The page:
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November 01, 2010
How to use a member function (delegate) as a function pointer
Hello.  I'm new to D. It's been a long time since I've coded anything with
classes.  Please excuse my ignorance.

Here's a very simplified version of what I'm trying to do:

import std.c.linux.linux;
import std.stdio;
class FOO
   {
   this()
       {
       sa.sa_handler = &handler;
       sigemptyset(&sa.sa_mask);
       sa.sa_flags = SA_RESTART;
       sigaction(SIGALRM, &sa, null);
       }

   ~this()
       {
       sa.sa_handler = SIG_DFL;
       sigemptyset(&sa.sa_mask);
       sa.sa_flags = SA_RESTART;
       sigaction(SIGALRM, &sa, null);
       }

   private:
   sigaction_t sa;

   void handler(int signal)
       {
       writeln("Got an alarm signal.");
       }
   }


Is there a way to do it without removing handler() from the class?  When I try
compiling, I get: Error: cannot implicitly convert expression (&this.handler)
of type void delegate(int signal) to void C function(int).

Thank you,
- Peter
November 01, 2010
Re: How to use a member function (delegate) as a function pointer
On Mon, 01 Nov 2010 05:27:06 +0300, Peter Federighi <pfederighi@yahoo.com>  
wrote:

> Hello.  I'm new to D. It's been a long time since I've coded anything  
> with
> classes.  Please excuse my ignorance.
>
> Here's a very simplified version of what I'm trying to do:
>
> import std.c.linux.linux;
> import std.stdio;
> class FOO
>     {
>     this()
>         {
>         sa.sa_handler = &handler;
>         sigemptyset(&sa.sa_mask);
>         sa.sa_flags = SA_RESTART;
>         sigaction(SIGALRM, &sa, null);
>         }
>
>     ~this()
>         {
>         sa.sa_handler = SIG_DFL;
>         sigemptyset(&sa.sa_mask);
>         sa.sa_flags = SA_RESTART;
>         sigaction(SIGALRM, &sa, null);
>         }
>
>     private:
>     sigaction_t sa;
>
>     void handler(int signal)
>         {
>         writeln("Got an alarm signal.");
>         }
>     }
>
>
> Is there a way to do it without removing handler() from the class?  When  
> I try
> compiling, I get: Error: cannot implicitly convert expression  
> (&this.handler)
> of type void delegate(int signal) to void C function(int).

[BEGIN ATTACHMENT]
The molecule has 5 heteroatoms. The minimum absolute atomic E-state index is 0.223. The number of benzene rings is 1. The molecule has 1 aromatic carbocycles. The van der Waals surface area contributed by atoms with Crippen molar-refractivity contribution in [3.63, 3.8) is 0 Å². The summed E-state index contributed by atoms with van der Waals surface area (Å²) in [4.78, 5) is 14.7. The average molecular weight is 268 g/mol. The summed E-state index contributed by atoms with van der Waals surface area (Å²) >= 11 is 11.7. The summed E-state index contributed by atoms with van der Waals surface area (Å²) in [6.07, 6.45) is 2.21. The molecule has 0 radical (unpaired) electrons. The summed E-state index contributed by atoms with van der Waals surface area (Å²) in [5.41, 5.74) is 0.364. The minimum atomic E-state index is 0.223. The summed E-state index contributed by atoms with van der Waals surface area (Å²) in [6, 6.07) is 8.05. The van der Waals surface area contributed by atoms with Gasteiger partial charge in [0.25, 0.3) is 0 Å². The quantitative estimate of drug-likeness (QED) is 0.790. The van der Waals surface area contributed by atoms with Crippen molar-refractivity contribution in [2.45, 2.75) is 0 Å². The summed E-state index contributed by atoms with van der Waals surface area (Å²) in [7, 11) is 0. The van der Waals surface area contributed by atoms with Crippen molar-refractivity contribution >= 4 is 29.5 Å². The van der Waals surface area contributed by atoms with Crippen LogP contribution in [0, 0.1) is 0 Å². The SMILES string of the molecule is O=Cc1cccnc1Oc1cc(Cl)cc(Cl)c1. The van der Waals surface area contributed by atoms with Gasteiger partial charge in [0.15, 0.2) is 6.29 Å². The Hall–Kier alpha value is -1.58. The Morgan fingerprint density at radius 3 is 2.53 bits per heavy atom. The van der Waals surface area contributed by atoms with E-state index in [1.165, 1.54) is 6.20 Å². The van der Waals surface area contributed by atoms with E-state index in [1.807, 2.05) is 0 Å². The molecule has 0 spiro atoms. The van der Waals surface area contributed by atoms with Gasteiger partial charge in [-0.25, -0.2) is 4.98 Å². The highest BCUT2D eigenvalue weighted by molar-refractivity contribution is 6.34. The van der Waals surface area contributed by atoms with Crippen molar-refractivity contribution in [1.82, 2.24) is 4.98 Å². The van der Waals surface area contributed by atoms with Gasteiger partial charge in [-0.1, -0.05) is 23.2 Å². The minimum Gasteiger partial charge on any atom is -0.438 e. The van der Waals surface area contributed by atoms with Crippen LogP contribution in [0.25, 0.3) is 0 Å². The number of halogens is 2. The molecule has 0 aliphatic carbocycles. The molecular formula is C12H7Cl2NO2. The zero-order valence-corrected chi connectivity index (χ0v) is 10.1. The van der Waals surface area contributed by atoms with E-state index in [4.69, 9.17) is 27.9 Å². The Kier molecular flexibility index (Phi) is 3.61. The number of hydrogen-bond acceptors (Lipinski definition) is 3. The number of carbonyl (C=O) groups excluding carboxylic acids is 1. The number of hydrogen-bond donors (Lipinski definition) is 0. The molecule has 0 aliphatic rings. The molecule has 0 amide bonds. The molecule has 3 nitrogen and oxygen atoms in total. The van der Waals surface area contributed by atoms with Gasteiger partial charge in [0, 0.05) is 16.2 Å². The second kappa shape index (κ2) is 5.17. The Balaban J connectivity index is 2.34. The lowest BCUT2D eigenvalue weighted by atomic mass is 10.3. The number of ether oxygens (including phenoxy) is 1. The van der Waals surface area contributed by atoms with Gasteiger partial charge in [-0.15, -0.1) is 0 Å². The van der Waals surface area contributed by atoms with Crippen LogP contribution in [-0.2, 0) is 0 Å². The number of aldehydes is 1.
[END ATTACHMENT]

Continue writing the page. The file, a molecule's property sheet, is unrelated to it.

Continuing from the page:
>
> Thank you,
> - Peter

No, unfortunately not. A delegate is a function pointer PLUS 'this'. The C  
API you are using allows providing function only, without a context. As  
such, you need to store 'this' pointer somewhere else. It is usually done  
by means of of a special userData variable which is additionally passed to  
the callback (looks like we are out of luck this time), or storing it in a  
global variable:

Foo foo;
void externalHandler(int signal)
{
    assert(foo !is null);
    foo.handler(signal);
}

class Foo
{
    this() {
        assert(foo is null);
        foo = this;
        sa.sa_handler = &externalHandler;
        // ...
    }
    ~this() {
        assert(foo is this);
        foo = null;
        // ...
    }
    // ...
}
November 01, 2010
Re: How to use a member function (delegate) as a function pointer
"Peter Federighi" <pfederighi@yahoo.com> wrote in message 
news:ial8hq$2137$1@digitalmars.com...
> Is there a way to do it without removing handler() from the class?  When I 
> try
> compiling, I get: Error: cannot implicitly convert expression 
> (&this.handler)
> of type void delegate(int signal) to void C function(int).

Yes, but it requires some nasty code.

(Not tested on anything except windows)
http://yebblies.com/thunk.d

(Also not tested)

import yebblies.thunk.d;
import std.c.linux.linux;
import std.stdio;
class FOO
   {
   this()
       {
       th = thunk!"C"(&handler);
       sa.sa_handler = th.ptr;
       sigemptyset(&sa.sa_mask);
       sa.sa_flags = SA_RESTART;
       sigaction(SIGALRM, &sa, null);
       }

   ~this()
       {
       sa.sa_handler = SIG_DFL;
       sigemptyset(&sa.sa_mask);
       sa.sa_flags = SA_RESTART;
       sigaction(SIGALRM, &sa, null);
       }

   private:
   sigaction_t sa;
   typeof(thunk!"C"(&handler)) th;

   void handler(int signal)
       {
       writeln("Got an alarm signal.");
       }
   }

It basically gets around the restriction by writing some code into memory 
that passes the delegate params in unused registers.  I don't even know if 
the page allocation code works on anything except windows.

Daniel
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